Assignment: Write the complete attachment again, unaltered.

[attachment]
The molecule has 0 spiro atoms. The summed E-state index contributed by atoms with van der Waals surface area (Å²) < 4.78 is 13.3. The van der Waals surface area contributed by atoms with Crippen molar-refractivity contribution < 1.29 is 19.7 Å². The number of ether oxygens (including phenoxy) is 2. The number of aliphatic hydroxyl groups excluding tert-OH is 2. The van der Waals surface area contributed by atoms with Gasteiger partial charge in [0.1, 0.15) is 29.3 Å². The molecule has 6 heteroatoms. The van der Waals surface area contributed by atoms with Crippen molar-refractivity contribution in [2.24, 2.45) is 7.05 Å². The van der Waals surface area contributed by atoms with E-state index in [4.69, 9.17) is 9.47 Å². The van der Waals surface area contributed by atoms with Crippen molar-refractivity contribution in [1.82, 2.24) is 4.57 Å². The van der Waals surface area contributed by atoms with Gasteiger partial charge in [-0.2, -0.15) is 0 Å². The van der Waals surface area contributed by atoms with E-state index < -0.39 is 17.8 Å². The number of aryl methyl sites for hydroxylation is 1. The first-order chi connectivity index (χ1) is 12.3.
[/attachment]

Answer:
The molecule has 0 spiro atoms. The summed E-state index contributed by atoms with van der Waals surface area (Å²) < 4.78 is 13.3. The van der Waals surface area contributed by atoms with Crippen molar-refractivity contribution < 1.29 is 19.7 Å². The number of ether oxygens (including phenoxy) is 2. The number of aliphatic hydroxyl groups excluding tert-OH is 2. The van der Waals surface area contributed by atoms with Gasteiger partial charge in [0.1, 0.15) is 29.3 Å². The molecule has 6 heteroatoms. The van der Waals surface area contributed by atoms with Crippen molar-refractivity contribution in [2.24, 2.45) is 7.05 Å². The van der Waals surface area contributed by atoms with E-state index in [4.69, 9.17) is 9.47 Å². The van der Waals surface area contributed by atoms with Crippen molar-refractivity contribution in [1.82, 2.24) is 4.57 Å². The van der Waals surface area contributed by atoms with Gasteiger partial charge in [-0.2, -0.15) is 0 Å². The van der Waals surface area contributed by atoms with E-state index < -0.39 is 17.8 Å². The number of aryl methyl sites for hydroxylation is 1. The first-order chi connectivity index (χ1) is 12.3.